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An Indigenous Horizon

Traditions

traditionsBaluch differ from their neighbors not only in their language, literature, religion, and feelings, but also in their traditions and habits.

Traditions play an important role in the making of a nation. Arab Islam failed to assimilate the Persians into Arab traditions. Iranians fought and resisted Arab domination and though they converted to Islam, they formed a new sect (Shia) in Islam. They maintained their separate language, literature and traditions. Turks and Afghans also refused the domination and influence of Iranian Islam. The same is true of the Baluch, who maintain their own traditions and customs, which are different from Punjabi, Sindhi, Iranian, and Afghan Muslims.

When we compare the rational traditions of the Baluch to those of his neighbors, we see that though they are Muslims, they wear a different dress, eat different food, etc. The Baluch prefer to eat meat without chilies, while the Muslims of the Indian subcontinent spice their food with these peppers. The
 special and common diet of the Baluch is “Sajji” (grilled meat on the fire),
which is not partaken of by Indo-Pak Muslims. In fact, the Muslim Punjabis’ and Sindhis’ way of life has more in common with that of the Hindu Indians, with the exception of religion. In the following paragraphs we will examine the major Baluch traditions, which differ from those of neighboring Muslim nations or ethnic groups.

Haal (Information)

An important Baluch custom is known as Haal, which means the exchange of information and current news. According to the usage, a traveller is duty-bound to provide news to those whom he may chance to meet on his way. The recipient or the host in his turn reports the news to the first person or traveller he meets. This way all sorts of news are circulated in the Baluch society.

The Haal must be given and received in strict order. The Haal covers a wide range of subjects – business, tribal or inter-clan clashes, weather conditions, rain, availability of grass and other foodstuffs for cattle, current politics, etc. Thus all the important news and information is spread across the country within a few days. The tradition of the exchange of information keeps each tribe on the alert against dangers or enemies. Anyone who avoids furnishing Haal is regarded either as a spy or an enemy and is duly treated as such.

The Baluch system of collecting and passing news is unique. It is unknown to their neighbours, Persians, Pushtuns, Punjabis, and Sindhis.

Pride in Heroes

The common heroes of a particular nationality serve the cause of unity and solidarity. In the history of modern nationalism, the heroes play an important role in the creation of a nation state. Each nation has its national heroes: Charlemagne and Napoleon Bonaparte in France, Bismarck in Germany and Lenin in Soviet Union. In the East, Iranians regard Cyrus the Great and Naushervan, the founders of the Iranian empire, as their great national heroes; Turks esteem Sultan Muhammad the Conqueror, Sulaiman the Magnificent, Khair-ud-Din Barborosa (Admiral of the Turkish Navy), and Mustafa Kemal Ataturk.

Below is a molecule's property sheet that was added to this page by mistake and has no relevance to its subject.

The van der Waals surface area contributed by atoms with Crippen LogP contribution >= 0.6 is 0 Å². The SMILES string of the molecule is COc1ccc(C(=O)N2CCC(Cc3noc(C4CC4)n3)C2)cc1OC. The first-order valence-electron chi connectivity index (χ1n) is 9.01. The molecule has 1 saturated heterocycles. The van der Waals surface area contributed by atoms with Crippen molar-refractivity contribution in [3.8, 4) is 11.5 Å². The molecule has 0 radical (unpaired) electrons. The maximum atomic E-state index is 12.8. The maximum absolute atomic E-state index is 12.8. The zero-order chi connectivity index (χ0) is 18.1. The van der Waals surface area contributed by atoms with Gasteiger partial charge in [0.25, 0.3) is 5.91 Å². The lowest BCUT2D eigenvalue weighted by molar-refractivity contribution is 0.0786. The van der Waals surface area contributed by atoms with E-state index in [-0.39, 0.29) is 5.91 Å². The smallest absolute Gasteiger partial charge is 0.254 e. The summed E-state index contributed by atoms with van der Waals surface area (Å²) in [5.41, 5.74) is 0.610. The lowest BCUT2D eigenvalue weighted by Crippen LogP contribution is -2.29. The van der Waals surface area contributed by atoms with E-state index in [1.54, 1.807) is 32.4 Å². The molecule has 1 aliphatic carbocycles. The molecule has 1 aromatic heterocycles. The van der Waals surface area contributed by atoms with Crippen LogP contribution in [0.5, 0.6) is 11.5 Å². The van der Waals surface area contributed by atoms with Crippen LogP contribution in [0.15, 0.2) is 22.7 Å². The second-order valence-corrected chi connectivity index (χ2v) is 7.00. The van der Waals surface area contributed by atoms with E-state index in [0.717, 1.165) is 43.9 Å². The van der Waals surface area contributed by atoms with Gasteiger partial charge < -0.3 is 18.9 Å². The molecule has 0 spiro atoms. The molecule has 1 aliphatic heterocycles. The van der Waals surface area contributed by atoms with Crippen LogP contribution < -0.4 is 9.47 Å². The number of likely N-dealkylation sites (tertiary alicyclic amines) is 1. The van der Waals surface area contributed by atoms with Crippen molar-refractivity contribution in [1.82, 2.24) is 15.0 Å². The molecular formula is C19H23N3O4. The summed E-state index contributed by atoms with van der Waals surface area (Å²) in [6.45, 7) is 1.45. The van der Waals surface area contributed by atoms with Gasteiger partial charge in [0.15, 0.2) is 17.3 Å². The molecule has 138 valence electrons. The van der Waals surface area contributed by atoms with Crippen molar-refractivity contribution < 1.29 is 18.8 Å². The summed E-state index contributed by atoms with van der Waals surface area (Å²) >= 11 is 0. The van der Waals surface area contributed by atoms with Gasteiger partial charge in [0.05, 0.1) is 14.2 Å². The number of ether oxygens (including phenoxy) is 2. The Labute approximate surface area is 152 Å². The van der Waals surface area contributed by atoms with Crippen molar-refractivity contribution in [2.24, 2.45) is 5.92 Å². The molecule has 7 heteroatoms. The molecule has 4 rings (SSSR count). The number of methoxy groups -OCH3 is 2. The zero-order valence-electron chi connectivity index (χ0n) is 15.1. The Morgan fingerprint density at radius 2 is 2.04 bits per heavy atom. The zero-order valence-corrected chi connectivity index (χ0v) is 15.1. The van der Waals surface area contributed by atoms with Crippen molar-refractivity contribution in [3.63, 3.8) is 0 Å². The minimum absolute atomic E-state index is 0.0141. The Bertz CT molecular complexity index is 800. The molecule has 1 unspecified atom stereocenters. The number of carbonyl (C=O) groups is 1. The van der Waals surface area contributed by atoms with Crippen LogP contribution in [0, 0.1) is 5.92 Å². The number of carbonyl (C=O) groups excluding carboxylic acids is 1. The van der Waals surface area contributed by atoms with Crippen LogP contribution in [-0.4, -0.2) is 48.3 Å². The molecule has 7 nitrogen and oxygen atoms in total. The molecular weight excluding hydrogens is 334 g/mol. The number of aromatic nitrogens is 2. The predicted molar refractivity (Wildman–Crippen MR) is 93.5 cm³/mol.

The Baluch pay homage to Nimrod in Babylon, Abu Saeed Baluch of Jiruft, Mir Jalal Khan, Mir Chakar Khan Rind, Mir Sohrab Khan Dodai, Mir Abdullah Kahar, Mir Nasir Khan the Great, Mir Mehrab Khan II, Mir Dost Muhammad Khan Baranzai, Mir Hammal Jiand, and Mir Yusuf Ali Khan Aziz Magassi, the majority of whom are either unknown to Pakistanis and Persians or are detested by them. (For instance, Nasir Khan the Great and his father Abdullah Khan Kahar, who invaded Iran and Muslim India.) Dost Muhammad Khan is regarded as a rebel who wanted to re-establish an independent Baluchistan in Iran. Mir Yusuf Ali Khan Magassi led the modern Baluch national movement striving for the realization of Greater Baluchistan, which is a repudiation of the state-nation concept of Iran and Pakistan.

The role of the Baluch heroes is either minimized or completely ignored in the textbooks and history books of Iran and Pakistan. Sometimes their role is misinterpreted; for instance, Yusuf Ali Khan Magassi is taught in terms of the Pakistan movement.

The following Baluch heroes are unknown to Pakistanis and are regarded as enemies of Iran:

1. Mir Jalal Han

2. Mir Chakar Khan

3. Malik Sohrab Dodai

4. Mir Abdullah Khan the Subduer

5. Mir Nasir Khan the Great

6. Mir Mehrab Khan II

7. Mir Yusuf Ali Khan Magassi

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